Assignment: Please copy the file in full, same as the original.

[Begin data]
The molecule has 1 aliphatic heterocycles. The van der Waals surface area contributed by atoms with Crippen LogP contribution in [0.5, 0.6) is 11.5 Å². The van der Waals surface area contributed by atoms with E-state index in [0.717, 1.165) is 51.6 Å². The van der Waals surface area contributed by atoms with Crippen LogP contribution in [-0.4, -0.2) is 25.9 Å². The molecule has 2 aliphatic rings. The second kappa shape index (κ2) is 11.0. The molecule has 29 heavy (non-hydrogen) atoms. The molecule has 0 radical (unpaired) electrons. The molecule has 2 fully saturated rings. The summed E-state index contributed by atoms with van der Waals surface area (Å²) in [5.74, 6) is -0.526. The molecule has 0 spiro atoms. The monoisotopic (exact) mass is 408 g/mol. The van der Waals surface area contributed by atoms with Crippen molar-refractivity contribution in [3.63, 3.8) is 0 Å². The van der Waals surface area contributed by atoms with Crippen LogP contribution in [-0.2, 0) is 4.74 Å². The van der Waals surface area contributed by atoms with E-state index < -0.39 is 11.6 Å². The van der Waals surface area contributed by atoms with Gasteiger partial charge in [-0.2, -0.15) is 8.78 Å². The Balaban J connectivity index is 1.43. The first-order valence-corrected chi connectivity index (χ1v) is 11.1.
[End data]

The molecule has 1 aliphatic heterocycles. The van der Waals surface area contributed by atoms with Crippen LogP contribution in [0.5, 0.6) is 11.5 Å². The van der Waals surface area contributed by atoms with E-state index in [0.717, 1.165) is 51.6 Å². The van der Waals surface area contributed by atoms with Crippen LogP contribution in [-0.4, -0.2) is 25.9 Å². The molecule has 2 aliphatic rings. The second kappa shape index (κ2) is 11.0. The molecule has 29 heavy (non-hydrogen) atoms. The molecule has 0 radical (unpaired) electrons. The molecule has 2 fully saturated rings. The summed E-state index contributed by atoms with van der Waals surface area (Å²) in [5.74, 6) is -0.526. The molecule has 0 spiro atoms. The monoisotopic (exact) mass is 408 g/mol. The van der Waals surface area contributed by atoms with Crippen molar-refractivity contribution in [3.63, 3.8) is 0 Å². The van der Waals surface area contributed by atoms with Crippen LogP contribution in [-0.2, 0) is 4.74 Å². The van der Waals surface area contributed by atoms with E-state index < -0.39 is 11.6 Å². The van der Waals surface area contributed by atoms with Gasteiger partial charge in [-0.2, -0.15) is 8.78 Å². The Balaban J connectivity index is 1.43. The first-order valence-corrected chi connectivity index (χ1v) is 11.1.